Author intro : Deyasini Roy is a promising young poet who hails from Chandannagar, a town in the Indian state of West Bengal. She’s currently pursuing her postgraduate degree in English and Comparative Literature from Pondicherry University, India.  Poetry has occupied a conspicuous part of her childhood and therefore she would certainly spare no pains in seeing her tender thoughts sprout. She’s greatly influenced by the British and American Romantic Poets, especially William Wordsworth and Walt Whitman. She’s contributed to the esteemed International Almanac of World Poetry, The Muse of New Paradigm: An Entry into Poepro, Plethora's International Coffee Table Book, Volume 1 and various International Online Magazines of repute including The Glomag, The Harbinger Asylum, Different Truths and Universul Culturii of late. She has won a few poetry contests online and was conferred with the South Asian Literary Award by Sahitya Deshkaal, The Mirror of Time on 3rd of November 2019. She has recently won the Nobel laureate Kabi Rabindranath Tagore Award in February 2020. She has been nominated for the iWoman Global Awards 2020. She loves to set recourse to the idyllic and pastoral and record her impressionably sensitive response to the lilting cadence of nature rendered in a swirl of lurid slashes and subtle brush strokes. She envisions Nature beyond her mortal eyes in a celestial choir lending subdued shades to her canvas and her world invariably imbues with its transcending colours.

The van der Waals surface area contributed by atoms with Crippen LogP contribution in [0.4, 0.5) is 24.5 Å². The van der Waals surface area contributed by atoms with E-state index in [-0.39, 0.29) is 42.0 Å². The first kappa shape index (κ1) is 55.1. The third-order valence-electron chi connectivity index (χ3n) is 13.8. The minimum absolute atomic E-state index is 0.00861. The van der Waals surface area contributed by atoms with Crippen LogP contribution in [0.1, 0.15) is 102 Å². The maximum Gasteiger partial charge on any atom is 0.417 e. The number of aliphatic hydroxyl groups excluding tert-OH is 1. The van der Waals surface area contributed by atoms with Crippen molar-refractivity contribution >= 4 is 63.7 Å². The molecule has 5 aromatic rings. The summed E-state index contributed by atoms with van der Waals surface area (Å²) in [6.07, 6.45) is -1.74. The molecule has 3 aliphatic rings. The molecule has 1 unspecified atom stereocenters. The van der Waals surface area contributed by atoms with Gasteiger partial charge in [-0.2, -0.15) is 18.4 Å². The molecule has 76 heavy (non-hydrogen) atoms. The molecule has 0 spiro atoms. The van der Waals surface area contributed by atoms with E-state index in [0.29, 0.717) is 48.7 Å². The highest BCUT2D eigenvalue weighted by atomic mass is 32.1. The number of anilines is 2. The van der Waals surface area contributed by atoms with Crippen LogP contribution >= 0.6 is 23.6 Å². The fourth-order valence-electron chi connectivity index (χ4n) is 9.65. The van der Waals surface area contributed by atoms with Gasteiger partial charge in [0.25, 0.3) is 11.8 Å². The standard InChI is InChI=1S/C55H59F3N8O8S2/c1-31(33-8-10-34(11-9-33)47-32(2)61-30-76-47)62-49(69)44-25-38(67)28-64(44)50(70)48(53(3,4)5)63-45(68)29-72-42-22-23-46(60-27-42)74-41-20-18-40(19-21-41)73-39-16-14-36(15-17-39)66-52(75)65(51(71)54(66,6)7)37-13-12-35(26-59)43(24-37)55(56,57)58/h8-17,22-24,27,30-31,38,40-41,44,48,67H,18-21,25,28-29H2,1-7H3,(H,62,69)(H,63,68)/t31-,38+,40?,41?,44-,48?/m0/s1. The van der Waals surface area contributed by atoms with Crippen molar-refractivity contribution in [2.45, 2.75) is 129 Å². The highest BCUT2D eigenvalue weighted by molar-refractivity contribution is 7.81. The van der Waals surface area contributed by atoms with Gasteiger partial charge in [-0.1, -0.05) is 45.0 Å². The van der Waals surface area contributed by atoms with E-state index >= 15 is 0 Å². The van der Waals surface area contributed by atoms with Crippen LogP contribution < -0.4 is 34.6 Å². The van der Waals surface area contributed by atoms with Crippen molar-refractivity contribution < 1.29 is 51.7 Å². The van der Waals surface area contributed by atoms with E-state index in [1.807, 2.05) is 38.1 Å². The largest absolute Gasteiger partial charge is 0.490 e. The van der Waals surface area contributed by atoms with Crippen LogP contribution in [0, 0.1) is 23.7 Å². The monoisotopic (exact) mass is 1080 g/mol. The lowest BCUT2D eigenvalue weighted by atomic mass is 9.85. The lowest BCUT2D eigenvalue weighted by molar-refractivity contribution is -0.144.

Abstract : The purpose of the essay is to highlight the functioning of the repressive feminine unconscious with reference to three short stories - It's Me by Tapan Mozumdar, The Girl in the Bus by Gaurav Sharma Lakhi and The Mistress of Darkness by Purnesh Bhattacharya - be it the inhibitory physiological effect on the serial killer’s sexual operation, the erotic frankness of a tender girl, or the gloriously awakened presence of another rebellious woman. It emphasizes the shaping of a greater collective cultural consciousness, to look at the world through an empathetically sensitive lens of a fresher feminine sensibility that ensures a newer vision of the feminine by removing the cataract of hypocritical capitalist power structures. The essay also focuses upon the realization of the spiritual potential of the self, its outward blossoming into lucid openness. Much like the mysterious power of inspiration that either flows through a supraliminal downpour or a subliminal upsurge, flows her individuality, her desire for an independent self through the depths of her subterranean consciousness into her pulsating veins, with each woman now merged into the other to form a unified whole. It leads to the final discovery of her selfhood in her previously disillusioned state. She now takes the “road not taken” by crossing the borders of her self, plucking out the impediments of the patriarchal prerogative that culturally subjected her self to wrongful imprisonment. She even dares to die to reincarnate herself by crossing the structural bridge of her feminine corporeality, the same bridge that reconciles what modern subjectivity and platonic metaphysics have split apart: her body and her self.

    Excerpt :

    ‘The trees inside are moving out into the forest

    The forest that was empty all these days

    The trees are stumbling forward into the night

    Winds rush to meet them

    The moon is broken like a mirror

    Its pieces flash now in the crown

    Of the tallest oak.’        

    (Rich 99)